ContentsCorporate Governance and the Home Bias
Magnus Dahlquist, Lee Pinkowitz, René M. Stulz, and Rohan Williamson
International Corporate Governance
International Corporate Governance and Corporate Cash Holdings
Creditor Rights, Enforcement, and Debt Ownership Structure: Evidence from the Global Syndicated Loan Market
Capital Market Development, International Integration, Legal Systems, and the Value of Corporate Diversification: A Cross-Country Analysis
Do Better Institutions Mitigate Agency Problems? Evidence from Corporate Finance Choices
Is Corporate Governance Ineffective in Emerging Markets?
Equity Ownership and Firm Value in Emerging Markets
Strategic Transparency and Informed Trading: Will Capital Market Integration Force Convergence of Corporate Governance?
U.S. Investors' Perceptions of Corporate Control in Mexico: Evidence from Sibling ADRs
This paper shows that there is a close relation between corporate governance and the portfolios held by investors. Most firms in countries with poor investor protection are controlled by large shareholders, so that only a fraction of the shares issued by firms in these countries can be freely traded and held by portfolio investors. We show that the prevalence of closely-held firms in most countries helps explain why these countries exhibit a home bias in share holdings and why U.S. investors underweight foreign countries in their portfolios. We construct an estimate of the world portfolio of shares available to investors who are not controlling shareholders (the world float portfolio). The world float portfolio differs sharply from the world market portfolio. In regressions explaining the portfolio weights of U.S. investors, the world float portfolio has a positive significant coefficient but the world market portfolio has no additional explanatory power. This result holds when we control for country characteristics. An analysis of foreign investor holdings at the firm level for Sweden confirms the importance of the float portfolio as a determinant of these holdings.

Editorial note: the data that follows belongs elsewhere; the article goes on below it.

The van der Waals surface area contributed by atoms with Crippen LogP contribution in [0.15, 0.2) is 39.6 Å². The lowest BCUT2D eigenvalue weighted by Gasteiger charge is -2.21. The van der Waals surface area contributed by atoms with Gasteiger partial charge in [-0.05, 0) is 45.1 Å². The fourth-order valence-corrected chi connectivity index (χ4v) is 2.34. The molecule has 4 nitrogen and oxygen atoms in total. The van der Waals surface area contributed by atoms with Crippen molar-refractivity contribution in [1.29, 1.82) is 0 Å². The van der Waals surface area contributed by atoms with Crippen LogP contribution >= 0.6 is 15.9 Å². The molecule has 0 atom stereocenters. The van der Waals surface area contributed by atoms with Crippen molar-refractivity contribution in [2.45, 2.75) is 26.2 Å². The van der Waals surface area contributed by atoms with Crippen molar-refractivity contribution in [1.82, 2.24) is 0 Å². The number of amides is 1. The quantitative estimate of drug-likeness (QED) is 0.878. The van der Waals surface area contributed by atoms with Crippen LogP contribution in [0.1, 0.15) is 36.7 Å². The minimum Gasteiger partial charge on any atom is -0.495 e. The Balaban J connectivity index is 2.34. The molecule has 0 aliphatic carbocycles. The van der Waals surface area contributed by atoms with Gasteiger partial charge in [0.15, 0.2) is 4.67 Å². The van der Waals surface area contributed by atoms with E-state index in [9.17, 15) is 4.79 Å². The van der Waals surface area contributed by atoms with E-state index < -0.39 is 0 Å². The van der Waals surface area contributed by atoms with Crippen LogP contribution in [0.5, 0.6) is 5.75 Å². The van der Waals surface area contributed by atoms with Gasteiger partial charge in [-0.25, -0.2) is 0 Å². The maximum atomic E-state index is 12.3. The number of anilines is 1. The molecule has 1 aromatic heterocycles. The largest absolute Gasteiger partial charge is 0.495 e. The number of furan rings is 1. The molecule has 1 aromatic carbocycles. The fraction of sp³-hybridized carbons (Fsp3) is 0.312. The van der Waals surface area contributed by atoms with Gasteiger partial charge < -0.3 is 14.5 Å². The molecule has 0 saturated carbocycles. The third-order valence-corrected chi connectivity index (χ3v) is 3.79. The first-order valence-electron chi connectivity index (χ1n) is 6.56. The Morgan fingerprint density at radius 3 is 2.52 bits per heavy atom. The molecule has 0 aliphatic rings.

We survey two generations of research on corporate governance systems around the world, concentrating on countries other than the U.S. The first generation of international corporate governance research is patterned after the U.S. research that precedes it. These studies examine individual governance mechanisms—particularly board composition and equity ownership—in individual countries. The second generation of international corporate governance research considers the possible impact of differing legal systems on the structure and effectiveness of corporate governance and compares systems across countries.
Agency problems are an important determinant of corporate cash holdings. For a sample of more than 11,000 firms from 45 countries, we find that corporations in countries where shareholders rights are not well protected hold up to twice as much cash as corporations in countries with good shareholder protection. In addition, when shareholder protection is poor, factors that generally drive the need for cash holdings, such as investment opportunities and asymmetric information, actually become less important. These results are stronger after controlling for capital market development. Indeed, consistent with the importance of agency costs, we find that firms hold larger cash balances when access to funds is easier. Our evidence is consistent with the conjecture that investors in countries with poor shareholder protection cannot force managers to disgorge excessive cash balances.
Using a sample of 495 project finance loan tranches (worth $151 billion) to borrowers in 61 different countries, we examine the relation between legal risk and debt ownership structure. The tranches exhibit high absolute levels of debt ownership concentration: the largest single bank holds 20.3% while the top five banks collectively hold 61.2% of a typical tranche. In countries with strong creditor rights and reliable legal enforcement, lenders create smaller and more concentrated syndicates to facilitate monitoring and low cost contracting. When lenders cannot rely on legal enforcement mechanisms to protect their claims, they create larger and more diffuse syndicates as a way to deter strategic default.